Tuesday, 4 June 2013

Kids and Social Media, it's just bad news

"Kids and Social Media, it's just bad news".  They were the words uttered by a child psychologist who was speaking at my son's high school a few weeks ago.  You know what, I think it's true.


Problem is, I don't know what to do about it.  I bought my 12 year old a mobile phone for his birthday this year.  It was January, he was starting high school.  His new school is 30min from home (in Sydney traffic).  If he catches the bus it means 2 buses home and he walks in the door at 4.45pm.  Mornings are the same.  It's 2 buses and he leaves home at 7.30am.

I was therefore able to justify to myself the need for a phone.  Some days I pick him up.  Some days this isn't decided until lunch time.  I need to ring or text him to let him know.  What if something happens and he misses his bus and needs to call me.  I was able to come up with a thousand reasons as to why I needed to give him that phone.

The way it worked out, hubby and I were out of contract and upgraded our phones.  Hubby therefore gave Master 12 his old iPhone.  Yes, an iPhone.  Not just a plain old Nokia for making phone calls on, but an iPhone with all the perils that come along with that.

I rang up our mobile phone provider.  "It's fine.  All the kids have them.  You can control what they spend."

I went into a mobile phone shop.   "It's fine.  All the kids have them.  You can control what they spend."

Yes, this statement is true.  I can control what he spends.  We buy a pre-paid each month and he's never once gone over his limit.  Why would he when nearly every plan now comes with unlimited downloads and social media access.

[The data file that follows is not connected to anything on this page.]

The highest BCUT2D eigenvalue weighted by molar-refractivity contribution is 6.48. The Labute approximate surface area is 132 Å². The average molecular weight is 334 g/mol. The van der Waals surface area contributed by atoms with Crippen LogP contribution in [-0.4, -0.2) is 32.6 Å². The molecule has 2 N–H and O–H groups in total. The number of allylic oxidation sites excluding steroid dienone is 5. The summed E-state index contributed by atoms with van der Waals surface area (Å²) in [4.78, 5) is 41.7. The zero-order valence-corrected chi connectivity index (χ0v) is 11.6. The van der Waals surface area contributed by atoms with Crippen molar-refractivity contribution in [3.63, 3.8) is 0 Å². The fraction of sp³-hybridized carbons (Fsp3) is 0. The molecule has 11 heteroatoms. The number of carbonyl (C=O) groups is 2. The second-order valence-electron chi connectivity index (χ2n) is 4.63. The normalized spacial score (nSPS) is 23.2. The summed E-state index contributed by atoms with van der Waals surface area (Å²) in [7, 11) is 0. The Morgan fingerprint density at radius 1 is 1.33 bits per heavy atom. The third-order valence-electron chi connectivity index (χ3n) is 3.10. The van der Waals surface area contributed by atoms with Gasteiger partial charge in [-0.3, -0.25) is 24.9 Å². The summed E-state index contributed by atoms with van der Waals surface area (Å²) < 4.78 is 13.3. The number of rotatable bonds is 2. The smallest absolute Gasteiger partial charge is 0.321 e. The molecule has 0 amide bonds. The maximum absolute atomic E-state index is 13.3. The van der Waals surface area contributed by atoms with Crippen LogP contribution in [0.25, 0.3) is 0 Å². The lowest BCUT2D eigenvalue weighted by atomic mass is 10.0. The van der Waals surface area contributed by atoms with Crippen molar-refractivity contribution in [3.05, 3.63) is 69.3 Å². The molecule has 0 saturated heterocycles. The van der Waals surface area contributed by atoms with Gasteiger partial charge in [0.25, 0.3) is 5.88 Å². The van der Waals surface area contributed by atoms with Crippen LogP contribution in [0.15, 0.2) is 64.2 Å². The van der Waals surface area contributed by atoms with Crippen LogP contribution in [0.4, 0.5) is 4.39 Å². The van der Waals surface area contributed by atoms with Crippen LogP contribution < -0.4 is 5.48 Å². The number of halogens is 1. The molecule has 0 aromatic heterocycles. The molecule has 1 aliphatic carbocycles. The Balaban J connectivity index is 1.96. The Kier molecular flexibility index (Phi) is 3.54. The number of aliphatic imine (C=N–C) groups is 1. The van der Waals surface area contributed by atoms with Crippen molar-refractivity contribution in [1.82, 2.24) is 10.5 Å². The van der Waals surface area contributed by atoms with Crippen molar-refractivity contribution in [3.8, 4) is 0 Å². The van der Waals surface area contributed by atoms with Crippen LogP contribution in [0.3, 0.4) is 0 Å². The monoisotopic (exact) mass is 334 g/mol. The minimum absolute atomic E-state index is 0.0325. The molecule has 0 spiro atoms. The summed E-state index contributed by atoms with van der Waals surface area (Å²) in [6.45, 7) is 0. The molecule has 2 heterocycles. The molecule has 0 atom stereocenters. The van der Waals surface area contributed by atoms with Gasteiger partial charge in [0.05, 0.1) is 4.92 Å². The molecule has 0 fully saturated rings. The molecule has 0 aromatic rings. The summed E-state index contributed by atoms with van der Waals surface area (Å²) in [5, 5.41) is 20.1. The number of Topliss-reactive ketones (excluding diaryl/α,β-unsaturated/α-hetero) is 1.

And that is where I went wrong.  I got side-tracked into worrying about the cost of the phone instead of sticking to my instincts and remembering what the phone was for.  It was so he could call his mum and dad if he needed to, and send the odd txt message to his mate.  It was not so he could be introduced to the big bad world of Social Media at the age of 12.

When he first got his phone I found this wonderful article.  It was a US site and it was a mum who had written her own mobile phone contract for her 13 year old son.  The link is at the bottom  if you want to have a read.

It was perfect.  I was the perfect mum.  Here you are son, here is your new phone, aren't I wonderful, aren't you all grown up.  Now read this.  It's very important. Don't do anything you shouldn't be doing.  Be polite, be respectful, don't ring anyone up after 7pm blah blah blah.

Well that's all well and good if you follow it up.  But I didn't.  Oh don't get me wrong.  For the first few weeks I was all, "let me check your phone" or "right, it's 7pm, give me your phone" or "hey, let me see what photos you've taken", but you see then it's February and it's back to the day to day life of a working mum with 3 boys, 1 of which is at primary school and 1 of which is starting high school.  It's making lunches, it's doing home work, it's running to cricket or footy......it's life.  

I forgot all about the phone.  Of course I knew it was there.  I rang it every day.  But that's as far as it went.  I forgot to think about in terms of it's connection between a 12 year old boy and the big bad world that's out there.